It was just over four hundred years later that Menocchio stumbled into my life, when I happened to pick up a book called The Cheese and the Worms: The Cosmos of a Sixteenth Century Miller by Carlo Ginzburg. The book had been on the “for further reading” list in one of my European History Survey classes in college and I was still at an age where I had the energy and inclination to do all my extra credit work. The author had come across the church documents of Menocchio’s trial while researching something else and was intrigued by the character of the man recorded in the transcripts. The miller was neither nobility nor serf, but a person of some consequence in his town and a little unusual in that he could read and write. Although obviously that wasn’t all that was unusual about him.

I was instantly charmed. I have big, thick tomes on the history of Renaissance Italy and Reformation Europe that cover their era war by war, pope by pope, king by king. But not one of them has left such a vivid impression on me as Ginzburg’s account of the opening testimony at Menocchio’s trial. “He is always arguing with somebody about the faith just for the sake of arguing” said more than one witness. And indeed, Menocchio seems like the kind of man who couldn’t resist poking a stick at a bear. “Priests want us under their thumb, just to keep us quiet, while they have a good time” he said at his inquest, of all places. And then, to his judges, “Everybody has his calling, some to plow, some to hoe, and I have mine, which is to blaspheme.”

My god, I thought, I know this guy. He’s the guy who sits at the local bar and tells you exactly what is wrong with America. The one who tells you what he’d do if he were in charge. The one who won’t shut up after he has a few drinks in him. Opinionated, sometimes annoying, but basically harmless, unless he happens to live in sixteenth-century Italy, in which case it was a fatal habit. Although it should be pointed out that the miller had lived in the same village for over forty years, presumably arguing with all and sundry at the least provocation during that entire time, and no one had felt inclined to report him for it. The fact that he didn’t end up in serious trouble until the 1580s probably says more about the changing nature of Church authority during the rise of Lutheranism than it does about Menocchio’s own wacky philosophies.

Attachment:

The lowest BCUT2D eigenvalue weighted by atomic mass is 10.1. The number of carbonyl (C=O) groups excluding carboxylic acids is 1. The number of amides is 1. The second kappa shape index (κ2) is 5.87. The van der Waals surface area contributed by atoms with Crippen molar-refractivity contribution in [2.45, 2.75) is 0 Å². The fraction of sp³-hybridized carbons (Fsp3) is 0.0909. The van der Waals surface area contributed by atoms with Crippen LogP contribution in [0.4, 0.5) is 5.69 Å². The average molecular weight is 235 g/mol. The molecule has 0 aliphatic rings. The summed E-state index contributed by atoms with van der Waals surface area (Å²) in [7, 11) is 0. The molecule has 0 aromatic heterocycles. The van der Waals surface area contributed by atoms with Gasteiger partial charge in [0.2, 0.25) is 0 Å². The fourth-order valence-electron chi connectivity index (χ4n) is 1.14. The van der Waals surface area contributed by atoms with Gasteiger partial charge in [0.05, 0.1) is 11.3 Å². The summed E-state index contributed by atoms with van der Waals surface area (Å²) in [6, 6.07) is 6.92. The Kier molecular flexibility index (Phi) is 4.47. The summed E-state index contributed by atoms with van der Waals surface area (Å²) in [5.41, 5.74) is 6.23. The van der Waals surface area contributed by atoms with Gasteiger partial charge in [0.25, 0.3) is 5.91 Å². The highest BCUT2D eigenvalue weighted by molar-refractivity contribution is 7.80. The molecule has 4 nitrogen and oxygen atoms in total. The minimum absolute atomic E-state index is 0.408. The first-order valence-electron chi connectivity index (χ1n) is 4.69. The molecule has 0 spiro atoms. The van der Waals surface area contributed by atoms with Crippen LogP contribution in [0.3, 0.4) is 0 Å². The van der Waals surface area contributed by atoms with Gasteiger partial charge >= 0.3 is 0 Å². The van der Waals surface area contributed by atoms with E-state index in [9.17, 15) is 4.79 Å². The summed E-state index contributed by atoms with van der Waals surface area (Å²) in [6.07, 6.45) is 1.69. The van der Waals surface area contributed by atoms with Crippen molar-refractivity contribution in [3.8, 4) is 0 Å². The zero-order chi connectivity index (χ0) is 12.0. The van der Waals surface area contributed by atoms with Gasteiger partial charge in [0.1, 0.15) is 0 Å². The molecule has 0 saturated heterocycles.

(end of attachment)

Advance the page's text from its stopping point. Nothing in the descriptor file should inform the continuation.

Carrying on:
Ginzburg attempted, using the documents he found and his own knowledge of the era, to prove a theory that Menocchio’s peculiar ideas of cosmology are founded in an oral folk tradition that has been dressed up in the ideas he gleaned from his rather uncritical reading. (Logic was not one of Menocchio’s strong points). Whether or not the author succeeds in this is open to debate. But he did succeed, spectacularly, in inventing a new kind of history: historia populi.

Sometimes called “micro-history” because it focuses on a small event or place, The Cheese and the Worms is an early example of what I think of as “street-level” history. History told from the vantage point of the average and the insignificant. Most history is told from the top down—from the point of view of kings and leaders, political movements and military actions. The Cheese and the Worms is history looking upwards—at one strange event in a relatively ordinary man’s life, and what that implies about the world in which he lives.

Ginzburg’s historical approach ruffled some academic feathers but captured the imagination of the reading public. It certainly captured my imagination with its almost storyteller’s approach to a field that had hitherto hidden its delights behind formulaic, ostensibly “objective” language (although any historian will tell you there’s no such thing). full review
10 vote southernbooklady | Mar 2, 2009 |
Showing 1-5 of 10 (next | show all)
Then there is the fascinating study of Menocchio, the sixteenth-century miller. Historian Carlo Ginzburg anatomizes his intellectual universe by triangulating between Menocchio's few books and the depositions taken at his trial for heresy. In The Cheese and the Worms, Ginzburg combines scholarly excavation with shrewd surmise to suggest how this lettered worker assembled a cosmology--one coprised in part from the rich reserves of the dominantly oral culture, and in part from his intense and methodical, if also fanciful, readings of the few texts he owned.
added by jodi | editThe Owl Has Flown, in [The Gutenberg elegies: the fate of reading in an electronic age], Sven Birkets (Nov 16, 2015)

» Add other authors (27 possible)

Author nameRoleType of authorWork?Status
Carlo Ginzburgprimary authorall editionscalculated
Hadders, GerardCover designersecondary authorsome editionsconfirmed
Ronteltap, RuudTranslatorsecondary authorsome editionsconfirmed
Tedeschi, AnneTranslatorsecondary authorsome editionsconfirmed
Tedeschi, JohnTranslatorsecondary authorsome editionsconfirmed
Vogogd, Pietha deTranslatorsecondary authorsome editionsconfirmed